The Surprising Motive Behind Serial Killer Richard Angelo's Murders

As a nurse, Richard Angelo belonged to an unusual group of serial killers. Medical professionals are meant to help and heal people, not murder them. So when they do turn bad, it seems especially shocking. Angelo's crimes definitely surprised those who knew him. "He was good in a crisis," Daniel P. Walsh, president of the Good Samaritan Hospital, where Angelo worked, told The New York Times.

Born on August 29, 1962, he was the only child of two educators. His father was a guidance counselor and his mother taught home economics on Long Island, New York. Angelo had been an Eagle Scout, the highest rank in the Boy Scouts. After graduating from high school in 1980, he studied at the State University at Stony Brook and then switched to a nursing program at the State University at Farmington. Angelo did well in his studies, making the honor roll each semester (via Thought Co.) When he first got out of school, he went to work at the Nassau County Medical Center's burn unit. Angelo had a few more jobs before joining the staff of Good Samaritan Hospital in West Islip, Long Island.

Richard Angelo wanted to be a hero

From the outside, it looked like Richard Angelo devoted his life to helping people. He volunteered his medical expertise as an EMT with the Lindenhurst Volunteer Fire Department in his spare time. Angelo liked playing the part of the hero, and his interest in being seen as a great rescuer actually led him to do harm. "I wanted to create a situation where I would cause the patient to have some respiratory distress or some problem, and through my intervention or suggested invention or whatever, come out looking like I knew what I was doing," he explained in a later confession (via Psychology Today).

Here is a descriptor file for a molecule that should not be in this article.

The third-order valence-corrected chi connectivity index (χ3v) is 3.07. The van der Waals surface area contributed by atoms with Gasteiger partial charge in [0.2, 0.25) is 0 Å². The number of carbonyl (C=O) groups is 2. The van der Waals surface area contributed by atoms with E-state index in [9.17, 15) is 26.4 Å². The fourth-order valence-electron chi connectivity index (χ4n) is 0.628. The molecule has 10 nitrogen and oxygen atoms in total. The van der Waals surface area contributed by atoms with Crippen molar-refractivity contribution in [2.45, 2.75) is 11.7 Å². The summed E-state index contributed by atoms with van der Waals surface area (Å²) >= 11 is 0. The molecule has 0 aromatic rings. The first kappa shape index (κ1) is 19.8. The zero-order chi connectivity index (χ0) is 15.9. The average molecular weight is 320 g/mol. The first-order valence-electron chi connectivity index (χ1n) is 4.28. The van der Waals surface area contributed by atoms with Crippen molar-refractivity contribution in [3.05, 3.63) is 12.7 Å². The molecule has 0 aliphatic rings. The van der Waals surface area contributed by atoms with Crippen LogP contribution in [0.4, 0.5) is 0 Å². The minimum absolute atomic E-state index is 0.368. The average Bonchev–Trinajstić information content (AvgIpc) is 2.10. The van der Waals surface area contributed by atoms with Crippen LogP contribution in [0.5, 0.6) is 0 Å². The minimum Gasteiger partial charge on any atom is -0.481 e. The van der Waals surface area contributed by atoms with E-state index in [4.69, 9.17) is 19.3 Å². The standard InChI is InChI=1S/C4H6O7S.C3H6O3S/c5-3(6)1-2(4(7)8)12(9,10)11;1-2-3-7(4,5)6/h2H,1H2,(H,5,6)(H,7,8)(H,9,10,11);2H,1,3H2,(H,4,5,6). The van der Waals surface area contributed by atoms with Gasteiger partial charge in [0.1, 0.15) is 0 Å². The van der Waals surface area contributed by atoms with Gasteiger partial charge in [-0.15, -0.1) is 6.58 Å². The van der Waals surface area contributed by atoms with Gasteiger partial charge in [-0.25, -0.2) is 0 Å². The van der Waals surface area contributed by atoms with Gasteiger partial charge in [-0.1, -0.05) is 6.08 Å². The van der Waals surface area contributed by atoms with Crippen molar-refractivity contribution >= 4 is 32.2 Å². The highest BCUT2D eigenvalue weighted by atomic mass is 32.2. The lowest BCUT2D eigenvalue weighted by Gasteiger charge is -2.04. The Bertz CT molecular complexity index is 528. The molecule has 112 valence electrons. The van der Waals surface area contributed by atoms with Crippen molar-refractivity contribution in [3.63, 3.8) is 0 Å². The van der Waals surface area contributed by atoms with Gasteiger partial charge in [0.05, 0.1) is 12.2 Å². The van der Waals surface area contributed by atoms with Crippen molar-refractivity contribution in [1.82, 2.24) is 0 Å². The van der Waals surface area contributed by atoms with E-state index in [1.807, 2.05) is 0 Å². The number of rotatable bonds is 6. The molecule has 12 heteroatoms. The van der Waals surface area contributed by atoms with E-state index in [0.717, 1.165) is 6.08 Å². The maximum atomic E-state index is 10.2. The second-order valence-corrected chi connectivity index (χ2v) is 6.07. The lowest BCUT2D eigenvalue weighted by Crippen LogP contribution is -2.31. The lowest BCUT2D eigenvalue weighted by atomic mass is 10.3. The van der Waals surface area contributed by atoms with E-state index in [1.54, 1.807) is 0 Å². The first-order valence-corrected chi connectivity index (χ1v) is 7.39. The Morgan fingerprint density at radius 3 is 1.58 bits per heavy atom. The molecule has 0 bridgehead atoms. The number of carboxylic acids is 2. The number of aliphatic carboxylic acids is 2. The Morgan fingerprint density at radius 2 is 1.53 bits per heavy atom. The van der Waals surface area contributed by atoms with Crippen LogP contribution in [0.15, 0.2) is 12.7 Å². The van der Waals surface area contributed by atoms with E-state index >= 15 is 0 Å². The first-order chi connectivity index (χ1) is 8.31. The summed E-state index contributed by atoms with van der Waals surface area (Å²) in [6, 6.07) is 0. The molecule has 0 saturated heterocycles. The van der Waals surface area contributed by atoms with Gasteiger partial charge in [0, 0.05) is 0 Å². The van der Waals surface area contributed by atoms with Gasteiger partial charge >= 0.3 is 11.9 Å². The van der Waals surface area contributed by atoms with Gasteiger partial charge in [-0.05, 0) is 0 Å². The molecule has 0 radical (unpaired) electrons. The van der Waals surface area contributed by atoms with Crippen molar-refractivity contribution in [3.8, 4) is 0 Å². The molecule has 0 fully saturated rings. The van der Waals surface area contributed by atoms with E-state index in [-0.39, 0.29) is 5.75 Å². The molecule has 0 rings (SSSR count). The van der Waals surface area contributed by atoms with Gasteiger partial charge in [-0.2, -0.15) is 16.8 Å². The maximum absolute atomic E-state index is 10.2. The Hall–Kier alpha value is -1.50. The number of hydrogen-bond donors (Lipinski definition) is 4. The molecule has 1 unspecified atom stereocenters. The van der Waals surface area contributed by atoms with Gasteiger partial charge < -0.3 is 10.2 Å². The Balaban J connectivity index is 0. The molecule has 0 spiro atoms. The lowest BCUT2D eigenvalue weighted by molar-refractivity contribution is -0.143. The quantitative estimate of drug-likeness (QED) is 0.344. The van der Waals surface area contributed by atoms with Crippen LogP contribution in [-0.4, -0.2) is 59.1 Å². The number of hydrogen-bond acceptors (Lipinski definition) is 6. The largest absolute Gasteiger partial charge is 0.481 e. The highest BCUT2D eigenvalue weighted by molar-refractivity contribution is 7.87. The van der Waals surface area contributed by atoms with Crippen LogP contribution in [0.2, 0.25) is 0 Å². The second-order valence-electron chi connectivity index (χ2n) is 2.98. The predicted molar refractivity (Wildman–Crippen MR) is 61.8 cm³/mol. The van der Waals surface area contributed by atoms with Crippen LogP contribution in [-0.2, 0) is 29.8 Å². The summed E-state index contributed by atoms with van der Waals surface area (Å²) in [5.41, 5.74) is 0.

The details of how Angelo accomplished these attempts at being the rescuer were only discovered after one of the patients survived. The patient, Geralomo Kucich, testified that Angelo gave him some type of injection that caused him to quickly become seriously ill, according to The New York Times. Kucich said that Angelo "opened up his coat and pulled out something that looked like a pen. Then he says, 'Now, you are going to feel much better.'" Angelo used medications that caused muscle paralysis, but fortunately, Kucich was able to ring for help before the drugs took effect. A nurse came into the room to aid Kucich. Later tests showed that Angelo had used two different medications, Pavulon and Anectine, on Kucich (via Psychology Today).

Richard Angelo became known as the Angel of Death

At the time of the incident with Kucich, Richard Angelo was the night supervisor in the Good Samaritan Hospital's special care unit (via The New York Times). This position gave him access to some of the hospital's most vulnerable patients. Angelo became the subject of an intense investigation, which led to him being arrested in November 1987. He first charged with three counts of assault, but after several bodies were exhumed, he was also charged on four counts of second-degree murder. Angelo was suspected of at least 10 deaths, and investigators examined a total of 38 deaths that occurred during Angelo's time at the hospital. This nurse-turned-killer was nicknamed the "Angel of Death" in the press.

Angelo later confessed to his crimes, and the video of this confession was used in his 1989 trial. He admitted that he gave patients shots of muscle-paralyzing drugs while they were sleeping so that he could step in and save the patients (via United Press International). Angelo was convicted of two second-degree murder counts, one criminally negligent homicide count, one manslaughter count, and one count of assault. He received a sentence of 61 years to life in prison. He later appealed his second-degree murder convictions, asking them to be reduced to manslaughter because he didn't fully understand the consequences of his actions because he had a psychiatric problem known as dissociative disorder. His appeal was denied, and he is currently an inmate at a New York state prison.